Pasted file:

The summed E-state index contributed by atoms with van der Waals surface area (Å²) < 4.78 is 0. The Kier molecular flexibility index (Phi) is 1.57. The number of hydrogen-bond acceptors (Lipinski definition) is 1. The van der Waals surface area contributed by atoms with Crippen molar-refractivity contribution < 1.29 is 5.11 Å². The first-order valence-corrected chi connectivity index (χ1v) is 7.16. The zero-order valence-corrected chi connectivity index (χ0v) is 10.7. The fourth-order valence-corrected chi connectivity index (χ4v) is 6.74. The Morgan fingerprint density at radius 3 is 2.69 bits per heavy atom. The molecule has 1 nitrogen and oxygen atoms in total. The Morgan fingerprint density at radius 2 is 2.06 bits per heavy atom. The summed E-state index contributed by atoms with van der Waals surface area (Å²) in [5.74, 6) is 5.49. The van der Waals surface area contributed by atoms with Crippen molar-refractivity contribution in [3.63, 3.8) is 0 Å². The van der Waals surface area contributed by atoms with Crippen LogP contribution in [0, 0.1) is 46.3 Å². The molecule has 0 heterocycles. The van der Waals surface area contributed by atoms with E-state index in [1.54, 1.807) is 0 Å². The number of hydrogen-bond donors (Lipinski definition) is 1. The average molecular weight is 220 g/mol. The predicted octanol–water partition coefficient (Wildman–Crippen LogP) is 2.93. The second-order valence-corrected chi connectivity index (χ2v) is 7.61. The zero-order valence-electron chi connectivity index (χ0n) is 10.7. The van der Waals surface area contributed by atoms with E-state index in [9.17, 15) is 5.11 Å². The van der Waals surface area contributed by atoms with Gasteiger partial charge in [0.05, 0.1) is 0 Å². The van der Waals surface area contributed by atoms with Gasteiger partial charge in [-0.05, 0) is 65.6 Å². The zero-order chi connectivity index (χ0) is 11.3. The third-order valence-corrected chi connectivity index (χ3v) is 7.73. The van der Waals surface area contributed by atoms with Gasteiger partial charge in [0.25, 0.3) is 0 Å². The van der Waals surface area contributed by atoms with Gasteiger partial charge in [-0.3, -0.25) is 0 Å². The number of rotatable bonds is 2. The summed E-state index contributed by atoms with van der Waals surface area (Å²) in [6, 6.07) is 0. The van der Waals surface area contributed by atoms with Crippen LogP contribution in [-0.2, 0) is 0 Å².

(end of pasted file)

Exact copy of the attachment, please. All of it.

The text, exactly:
The summed E-state index contributed by atoms with van der Waals surface area (Å²) < 4.78 is 0. The Kier molecular flexibility index (Phi) is 1.57. The number of hydrogen-bond acceptors (Lipinski definition) is 1. The van der Waals surface area contributed by atoms with Crippen molar-refractivity contribution < 1.29 is 5.11 Å². The first-order valence-corrected chi connectivity index (χ1v) is 7.16. The zero-order valence-corrected chi connectivity index (χ0v) is 10.7. The fourth-order valence-corrected chi connectivity index (χ4v) is 6.74. The Morgan fingerprint density at radius 3 is 2.69 bits per heavy atom. The molecule has 1 nitrogen and oxygen atoms in total. The Morgan fingerprint density at radius 2 is 2.06 bits per heavy atom. The summed E-state index contributed by atoms with van der Waals surface area (Å²) in [5.74, 6) is 5.49. The van der Waals surface area contributed by atoms with Crippen molar-refractivity contribution in [3.63, 3.8) is 0 Å². The van der Waals surface area contributed by atoms with Crippen LogP contribution in [0, 0.1) is 46.3 Å². The molecule has 0 heterocycles. The van der Waals surface area contributed by atoms with E-state index in [1.54, 1.807) is 0 Å². The number of hydrogen-bond donors (Lipinski definition) is 1. The average molecular weight is 220 g/mol. The predicted octanol–water partition coefficient (Wildman–Crippen LogP) is 2.93. The second-order valence-corrected chi connectivity index (χ2v) is 7.61. The zero-order valence-electron chi connectivity index (χ0n) is 10.7. The van der Waals surface area contributed by atoms with E-state index in [9.17, 15) is 5.11 Å². The van der Waals surface area contributed by atoms with Gasteiger partial charge in [0.05, 0.1) is 0 Å². The van der Waals surface area contributed by atoms with Gasteiger partial charge in [-0.05, 0) is 65.6 Å². The zero-order chi connectivity index (χ0) is 11.3. The third-order valence-corrected chi connectivity index (χ3v) is 7.73. The van der Waals surface area contributed by atoms with Gasteiger partial charge in [0.25, 0.3) is 0 Å². The van der Waals surface area contributed by atoms with Gasteiger partial charge in [-0.3, -0.25) is 0 Å². The number of rotatable bonds is 2. The summed E-state index contributed by atoms with van der Waals surface area (Å²) in [6, 6.07) is 0. The van der Waals surface area contributed by atoms with Crippen LogP contribution in [-0.2, 0) is 0 Å².